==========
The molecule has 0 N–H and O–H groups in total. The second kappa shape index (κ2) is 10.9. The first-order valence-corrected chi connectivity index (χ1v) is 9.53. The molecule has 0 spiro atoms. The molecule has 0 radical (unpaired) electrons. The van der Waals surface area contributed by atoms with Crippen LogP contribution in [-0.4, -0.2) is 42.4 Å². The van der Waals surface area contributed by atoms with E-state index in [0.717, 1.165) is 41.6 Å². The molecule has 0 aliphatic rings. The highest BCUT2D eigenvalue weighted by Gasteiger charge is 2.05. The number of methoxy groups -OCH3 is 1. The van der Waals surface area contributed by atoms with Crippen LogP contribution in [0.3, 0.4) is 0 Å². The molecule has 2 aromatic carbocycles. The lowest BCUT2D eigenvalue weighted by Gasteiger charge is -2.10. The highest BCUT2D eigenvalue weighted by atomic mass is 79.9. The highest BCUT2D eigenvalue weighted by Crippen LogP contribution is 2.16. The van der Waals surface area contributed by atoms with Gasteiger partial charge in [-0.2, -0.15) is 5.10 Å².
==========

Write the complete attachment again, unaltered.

The molecule has 0 N–H and O–H groups in total. The second kappa shape index (κ2) is 10.9. The first-order valence-corrected chi connectivity index (χ1v) is 9.53. The molecule has 0 spiro atoms. The molecule has 0 radical (unpaired) electrons. The van der Waals surface area contributed by atoms with Crippen LogP contribution in [-0.4, -0.2) is 42.4 Å². The van der Waals surface area contributed by atoms with E-state index in [0.717, 1.165) is 41.6 Å². The molecule has 0 aliphatic rings. The highest BCUT2D eigenvalue weighted by Gasteiger charge is 2.05. The number of methoxy groups -OCH3 is 1. The van der Waals surface area contributed by atoms with Crippen LogP contribution in [0.3, 0.4) is 0 Å². The molecule has 2 aromatic carbocycles. The lowest BCUT2D eigenvalue weighted by Gasteiger charge is -2.10. The highest BCUT2D eigenvalue weighted by atomic mass is 79.9. The highest BCUT2D eigenvalue weighted by Crippen LogP contribution is 2.16. The van der Waals surface area contributed by atoms with Gasteiger partial charge in [-0.2, -0.15) is 5.10 Å².